365体育投注

YOLO COUNTY NEWS

Bob Dunning: The lines tell the story

365体育投注A little more than a year ago, as the November 2018 mid-term election was staring us in the face, I went way out on a limb and said something like “The more people who vote, the better.”

365体育投注That statement came sharply into focus for me this week as several states postponed their presidential primaries because of fear of the coronavirus. Hopefully, the virus will fade quickly and people in those states will be able to vote in a timely and meaningful manner, but there is no guarantee.

Let’s also hope that come November every person who wishes to vote in all 50 states will be able to do so with comfort and ease.

365体育投注As much as I like to vote in person on Election Day, I praise the efforts of those who are trying to expand vote-by-mail in states that have so far been resistant to it.

But back to my incredibly profound statement that “The more people who vote, the better.” This sentiment was immediately challenged by several folks who called it “simplistic” and “foolish” and several other names not suitable for a family newspaper.

I’m not sure what exactly raised their ire, but included in their response was the accusation that even I didn’t believe my own words if I were being honest.

Did I really want “everyone” to vote, they challenged, even if it meant my favorite candidates or issues would lose on Election Day?

Well, given the current political climate and the intense divide that afflicts our beloved country, they have a valid point. Wouldn’t I be happier if all those people on the other side of the divide just stayed home, thus allowing my candidates and my issues to prevail?

365体育投注No doubt, I’d prefer to have my people win rather than lose, but I’m still not ready to concede that maximum voter turnout is a bad thing. After all, someone who votes on the other side this time around may be your ally the next time we vote.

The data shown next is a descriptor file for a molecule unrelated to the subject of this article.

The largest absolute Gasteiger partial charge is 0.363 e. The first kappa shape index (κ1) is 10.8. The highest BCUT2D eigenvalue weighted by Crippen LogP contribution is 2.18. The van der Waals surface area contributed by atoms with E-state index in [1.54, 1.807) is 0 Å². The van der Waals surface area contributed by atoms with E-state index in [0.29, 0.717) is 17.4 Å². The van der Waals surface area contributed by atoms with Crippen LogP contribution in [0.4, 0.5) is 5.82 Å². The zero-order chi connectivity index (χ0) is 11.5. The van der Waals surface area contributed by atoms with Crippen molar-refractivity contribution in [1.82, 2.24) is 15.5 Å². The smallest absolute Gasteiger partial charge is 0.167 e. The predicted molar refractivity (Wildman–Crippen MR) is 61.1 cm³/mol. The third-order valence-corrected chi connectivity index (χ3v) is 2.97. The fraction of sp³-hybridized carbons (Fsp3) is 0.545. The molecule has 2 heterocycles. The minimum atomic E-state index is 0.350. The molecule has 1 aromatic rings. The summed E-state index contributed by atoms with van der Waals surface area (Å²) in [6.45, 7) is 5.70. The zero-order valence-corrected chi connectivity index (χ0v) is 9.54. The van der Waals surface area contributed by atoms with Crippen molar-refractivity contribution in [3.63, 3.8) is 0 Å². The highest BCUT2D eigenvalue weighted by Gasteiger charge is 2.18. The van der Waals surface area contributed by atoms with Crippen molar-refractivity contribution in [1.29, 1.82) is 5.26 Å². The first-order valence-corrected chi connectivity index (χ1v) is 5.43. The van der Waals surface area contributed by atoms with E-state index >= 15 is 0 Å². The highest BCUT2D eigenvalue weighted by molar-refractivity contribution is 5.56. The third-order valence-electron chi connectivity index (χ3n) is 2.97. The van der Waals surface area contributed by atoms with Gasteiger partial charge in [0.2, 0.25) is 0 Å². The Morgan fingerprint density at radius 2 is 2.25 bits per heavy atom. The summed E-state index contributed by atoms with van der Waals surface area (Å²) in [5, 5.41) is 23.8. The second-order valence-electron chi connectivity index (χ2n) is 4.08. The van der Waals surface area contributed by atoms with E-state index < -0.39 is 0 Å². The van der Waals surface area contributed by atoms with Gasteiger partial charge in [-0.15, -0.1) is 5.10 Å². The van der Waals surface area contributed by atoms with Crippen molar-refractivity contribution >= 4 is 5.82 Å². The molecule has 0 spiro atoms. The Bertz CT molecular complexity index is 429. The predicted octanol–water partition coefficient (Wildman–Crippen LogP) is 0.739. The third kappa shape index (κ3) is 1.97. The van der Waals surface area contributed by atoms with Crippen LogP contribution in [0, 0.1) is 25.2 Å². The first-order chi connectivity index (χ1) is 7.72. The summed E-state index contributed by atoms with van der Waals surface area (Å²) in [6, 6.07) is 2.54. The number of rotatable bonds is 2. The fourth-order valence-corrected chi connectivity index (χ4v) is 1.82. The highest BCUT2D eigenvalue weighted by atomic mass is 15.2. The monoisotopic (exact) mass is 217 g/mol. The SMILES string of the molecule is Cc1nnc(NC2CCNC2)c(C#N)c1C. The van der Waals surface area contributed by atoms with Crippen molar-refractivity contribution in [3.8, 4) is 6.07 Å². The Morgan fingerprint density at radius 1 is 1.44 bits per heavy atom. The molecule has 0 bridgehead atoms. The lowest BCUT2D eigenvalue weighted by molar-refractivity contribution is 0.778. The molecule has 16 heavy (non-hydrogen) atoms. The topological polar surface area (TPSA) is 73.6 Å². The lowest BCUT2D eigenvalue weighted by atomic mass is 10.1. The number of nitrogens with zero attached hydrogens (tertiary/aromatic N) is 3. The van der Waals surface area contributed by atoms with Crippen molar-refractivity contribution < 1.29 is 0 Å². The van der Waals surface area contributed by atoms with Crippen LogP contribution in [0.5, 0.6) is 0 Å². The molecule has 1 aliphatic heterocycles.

365体育投注I have long felt that voter suppression is one of the worst evils in a democracy. And that those who practice it, sometimes in subtle and devious ways, are guilty of a serious moral crime, even if their actions are not technically illegal.

It seems that in every national election as I’m watching the returns roll in on my television, I see scenes of “four-hour lines” at polling places in some major Midwestern city.

At first, I’m tempted to think that this is a good thing, because it appears that everyone is trying to vote. But in reality, what is going on is an intentional lack of polling places, which works to seriously suppress voter turnout.

Imagine the effect this scene will have on the 8-to-5 worker who had planned to vote after work, but doesn’t wish to wait three hours in line.

Those in charge of this intentionally inefficient and disenfranchising system will simply say “Hey, it’s fair for everyone,” even though it’s clearly aimed at a certain segment of the population.

Assessing how many people are likely to vote, and how many polling places will be necessary to comfortably and reasonably accommodate those people, is not rocket science.

If it happens once, it can be excused as a mistake. But when it happens election after election after election, it’s intentional.

The city of Davis has relatively high voter turnout, but never once, no matter how heated the election, have I had to wait in line more than two minutes to cast my ballot. The last time I voted, earlier this month, there was no line at all.

In fact, most of the time there’s no line, but it’s not because people aren’t voting. No, there are no lines because we have a sufficient number of polling places to make it as easy as possible for people to vote. That’s as it should be.

Come November, take note of those states where you see long lines and other intentional roadblocks to voting. Then take note of which candidates benefit from those tactics.

Indeed, there’s a method to their madness.

— Reach Bob Dunning at [email protected]

CalMatters


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